Racing

Eight Bells: Hobart "Hobie" Alter

by John Casey, Posted May 22, 2014

Hobie Alter began playing games in the Pacific Ocean in his teens. At 18, he started competing in surfing competitions, and in 1953 opened his first surfboard shop in Dana Point, California. He quickly developed ways to improve balsa core surfboard production, and it didn’t take him long to invent the foam-core surfboard, which revolutionized the sport by giving surfers a lighter, more agile toy to play with.


FULL STORY

Designed by Bill Short in 1959, the rugged 12-foot Pelican is ideal for the high wind and chop found on San Francisco Bay, where the boat once numbered in the dozens.


FULL STORY

Maxi-yacht construction in the United States has been pretty anemic since the Great Recession. But with the economy on the mend and the S&P 500’s record-crushing 29.6 percent uptick in 2013, there now appear to be some “green shoots” out there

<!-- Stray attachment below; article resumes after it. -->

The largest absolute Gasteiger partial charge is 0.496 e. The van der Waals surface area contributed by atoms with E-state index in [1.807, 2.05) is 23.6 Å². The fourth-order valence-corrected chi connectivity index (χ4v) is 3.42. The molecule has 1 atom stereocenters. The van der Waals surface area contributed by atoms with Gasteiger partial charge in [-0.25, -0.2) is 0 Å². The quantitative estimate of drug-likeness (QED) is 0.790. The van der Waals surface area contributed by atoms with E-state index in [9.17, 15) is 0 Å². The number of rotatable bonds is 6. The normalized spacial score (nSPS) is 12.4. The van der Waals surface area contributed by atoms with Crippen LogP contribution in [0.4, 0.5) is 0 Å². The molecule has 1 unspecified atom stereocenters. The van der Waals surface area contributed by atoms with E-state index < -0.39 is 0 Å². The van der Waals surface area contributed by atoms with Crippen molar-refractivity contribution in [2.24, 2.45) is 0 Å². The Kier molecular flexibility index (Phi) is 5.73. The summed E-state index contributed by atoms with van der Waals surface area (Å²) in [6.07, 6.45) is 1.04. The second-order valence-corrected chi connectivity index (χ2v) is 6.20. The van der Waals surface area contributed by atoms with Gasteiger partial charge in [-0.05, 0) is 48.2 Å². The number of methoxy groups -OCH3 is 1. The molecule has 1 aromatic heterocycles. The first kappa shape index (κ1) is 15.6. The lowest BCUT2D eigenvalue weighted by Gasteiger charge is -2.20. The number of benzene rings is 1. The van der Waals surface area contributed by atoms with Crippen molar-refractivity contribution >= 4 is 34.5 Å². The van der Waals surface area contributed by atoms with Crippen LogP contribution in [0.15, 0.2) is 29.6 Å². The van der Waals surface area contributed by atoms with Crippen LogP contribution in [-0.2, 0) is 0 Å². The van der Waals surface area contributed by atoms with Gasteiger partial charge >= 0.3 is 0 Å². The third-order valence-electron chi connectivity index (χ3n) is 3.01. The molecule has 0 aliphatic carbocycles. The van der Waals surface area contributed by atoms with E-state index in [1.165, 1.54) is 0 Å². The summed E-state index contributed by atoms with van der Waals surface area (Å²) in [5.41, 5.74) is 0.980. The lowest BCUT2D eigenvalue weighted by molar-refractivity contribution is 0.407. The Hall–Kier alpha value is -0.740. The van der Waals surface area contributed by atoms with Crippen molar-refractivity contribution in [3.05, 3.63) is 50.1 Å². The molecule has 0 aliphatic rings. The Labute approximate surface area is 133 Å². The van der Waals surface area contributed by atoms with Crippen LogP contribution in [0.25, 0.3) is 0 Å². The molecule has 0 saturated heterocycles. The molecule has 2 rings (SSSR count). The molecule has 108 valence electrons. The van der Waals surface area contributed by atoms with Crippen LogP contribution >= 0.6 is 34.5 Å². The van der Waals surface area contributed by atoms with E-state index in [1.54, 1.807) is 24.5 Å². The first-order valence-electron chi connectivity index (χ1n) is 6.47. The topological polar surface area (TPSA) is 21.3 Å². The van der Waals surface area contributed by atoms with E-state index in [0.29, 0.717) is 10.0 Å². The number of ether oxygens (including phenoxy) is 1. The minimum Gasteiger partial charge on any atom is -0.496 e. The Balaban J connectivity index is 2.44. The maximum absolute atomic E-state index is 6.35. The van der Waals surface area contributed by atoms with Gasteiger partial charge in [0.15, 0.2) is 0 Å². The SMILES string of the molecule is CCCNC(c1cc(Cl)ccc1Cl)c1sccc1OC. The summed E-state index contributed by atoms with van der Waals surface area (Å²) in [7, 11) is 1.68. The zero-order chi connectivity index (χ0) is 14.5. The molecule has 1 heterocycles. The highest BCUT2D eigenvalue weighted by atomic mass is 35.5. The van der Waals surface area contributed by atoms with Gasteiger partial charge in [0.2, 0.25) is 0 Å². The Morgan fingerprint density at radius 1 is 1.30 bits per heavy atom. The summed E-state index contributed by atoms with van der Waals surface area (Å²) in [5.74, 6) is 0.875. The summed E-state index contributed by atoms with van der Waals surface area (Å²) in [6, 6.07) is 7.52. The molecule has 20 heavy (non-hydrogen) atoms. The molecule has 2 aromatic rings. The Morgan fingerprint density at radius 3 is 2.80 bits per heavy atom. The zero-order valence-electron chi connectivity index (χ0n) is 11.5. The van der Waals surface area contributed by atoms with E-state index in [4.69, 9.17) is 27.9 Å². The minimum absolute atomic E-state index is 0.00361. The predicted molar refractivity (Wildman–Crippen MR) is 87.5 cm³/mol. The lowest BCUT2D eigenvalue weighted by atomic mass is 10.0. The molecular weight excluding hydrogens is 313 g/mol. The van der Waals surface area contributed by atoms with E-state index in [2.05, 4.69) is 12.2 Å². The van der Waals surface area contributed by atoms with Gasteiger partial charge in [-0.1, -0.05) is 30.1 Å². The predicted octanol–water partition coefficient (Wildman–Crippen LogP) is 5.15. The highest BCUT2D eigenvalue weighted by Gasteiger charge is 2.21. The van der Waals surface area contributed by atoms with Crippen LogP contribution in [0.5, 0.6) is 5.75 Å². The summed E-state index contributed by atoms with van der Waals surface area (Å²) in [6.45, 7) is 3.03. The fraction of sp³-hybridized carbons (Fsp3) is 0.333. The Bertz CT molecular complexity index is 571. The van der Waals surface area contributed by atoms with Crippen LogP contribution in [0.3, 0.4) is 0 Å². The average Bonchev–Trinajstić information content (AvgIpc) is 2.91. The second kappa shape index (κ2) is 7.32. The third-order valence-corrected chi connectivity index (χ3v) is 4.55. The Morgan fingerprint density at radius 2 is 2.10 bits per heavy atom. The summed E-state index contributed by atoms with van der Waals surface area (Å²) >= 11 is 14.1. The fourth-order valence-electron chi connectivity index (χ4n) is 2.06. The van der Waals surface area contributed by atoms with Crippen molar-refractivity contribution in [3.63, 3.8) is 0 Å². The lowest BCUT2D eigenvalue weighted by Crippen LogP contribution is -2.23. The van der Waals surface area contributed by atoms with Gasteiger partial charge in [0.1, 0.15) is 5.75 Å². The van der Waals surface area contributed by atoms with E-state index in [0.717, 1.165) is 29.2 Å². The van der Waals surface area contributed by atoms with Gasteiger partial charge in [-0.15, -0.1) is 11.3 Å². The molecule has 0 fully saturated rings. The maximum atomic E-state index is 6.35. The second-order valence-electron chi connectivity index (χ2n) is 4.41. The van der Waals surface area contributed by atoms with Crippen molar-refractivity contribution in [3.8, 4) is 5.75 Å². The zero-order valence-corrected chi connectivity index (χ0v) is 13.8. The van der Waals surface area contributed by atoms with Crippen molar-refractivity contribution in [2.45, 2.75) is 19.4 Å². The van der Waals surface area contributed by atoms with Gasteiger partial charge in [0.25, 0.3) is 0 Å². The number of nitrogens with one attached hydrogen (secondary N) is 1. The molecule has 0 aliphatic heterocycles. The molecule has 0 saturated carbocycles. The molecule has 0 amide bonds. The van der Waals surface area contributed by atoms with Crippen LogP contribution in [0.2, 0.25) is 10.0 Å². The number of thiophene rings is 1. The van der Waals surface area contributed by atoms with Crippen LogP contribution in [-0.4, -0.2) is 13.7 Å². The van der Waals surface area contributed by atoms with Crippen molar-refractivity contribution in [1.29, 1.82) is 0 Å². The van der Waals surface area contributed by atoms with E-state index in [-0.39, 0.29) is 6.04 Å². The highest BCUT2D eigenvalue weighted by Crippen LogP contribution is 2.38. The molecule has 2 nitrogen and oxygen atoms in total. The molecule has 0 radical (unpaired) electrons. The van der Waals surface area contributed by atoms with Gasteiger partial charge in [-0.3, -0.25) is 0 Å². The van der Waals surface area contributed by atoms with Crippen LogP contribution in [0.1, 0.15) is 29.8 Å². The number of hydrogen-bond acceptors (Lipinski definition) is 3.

FULL STORY

The Atlantic Cup returns to the Eastern Seaboard this month, with seven Class 40 monohulls set to compete. As in years past the regatta will begin with a doublehanded offshore race from Charleston, South Carolina, to...


FULL STORY

Ted Hood’s legacy endures through his nephew Chris Hood who has been designing and building boats for over 20 years, including the award-winning daysailer, the C.W. Hood 32. Chris’s company, C.W. Hood Yachts, is based in Marblehead, Massachusetts.


FULL STORY

SAIL Magazine and the Boston Sailing Center come together to teach the rolling hitch, an essential sailing knot that is most often used to release an override on a winch

  • facebook
  • twitter